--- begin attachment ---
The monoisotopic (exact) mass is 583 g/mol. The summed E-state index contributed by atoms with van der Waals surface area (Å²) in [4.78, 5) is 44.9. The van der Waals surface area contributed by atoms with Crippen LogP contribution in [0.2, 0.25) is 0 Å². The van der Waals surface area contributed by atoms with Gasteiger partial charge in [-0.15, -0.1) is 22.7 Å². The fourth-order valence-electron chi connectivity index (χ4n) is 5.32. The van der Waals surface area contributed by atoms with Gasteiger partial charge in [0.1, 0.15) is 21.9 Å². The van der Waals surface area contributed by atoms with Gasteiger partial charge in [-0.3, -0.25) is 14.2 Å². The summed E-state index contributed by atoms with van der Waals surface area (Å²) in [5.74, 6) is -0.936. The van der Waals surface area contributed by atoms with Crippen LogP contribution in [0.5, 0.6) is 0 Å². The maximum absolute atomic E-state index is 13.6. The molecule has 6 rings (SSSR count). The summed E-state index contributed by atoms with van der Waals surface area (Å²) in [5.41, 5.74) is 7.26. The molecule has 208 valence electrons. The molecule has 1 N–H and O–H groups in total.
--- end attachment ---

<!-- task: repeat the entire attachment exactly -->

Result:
The monoisotopic (exact) mass is 583 g/mol. The summed E-state index contributed by atoms with van der Waals surface area (Å²) in [4.78, 5) is 44.9. The van der Waals surface area contributed by atoms with Crippen LogP contribution in [0.2, 0.25) is 0 Å². The van der Waals surface area contributed by atoms with Gasteiger partial charge in [-0.15, -0.1) is 22.7 Å². The fourth-order valence-electron chi connectivity index (χ4n) is 5.32. The van der Waals surface area contributed by atoms with Gasteiger partial charge in [0.1, 0.15) is 21.9 Å². The van der Waals surface area contributed by atoms with Gasteiger partial charge in [-0.3, -0.25) is 14.2 Å². The summed E-state index contributed by atoms with van der Waals surface area (Å²) in [5.74, 6) is -0.936. The van der Waals surface area contributed by atoms with Crippen LogP contribution in [0.5, 0.6) is 0 Å². The maximum absolute atomic E-state index is 13.6. The molecule has 6 rings (SSSR count). The summed E-state index contributed by atoms with van der Waals surface area (Å²) in [5.41, 5.74) is 7.26. The molecule has 208 valence electrons. The molecule has 1 N–H and O–H groups in total.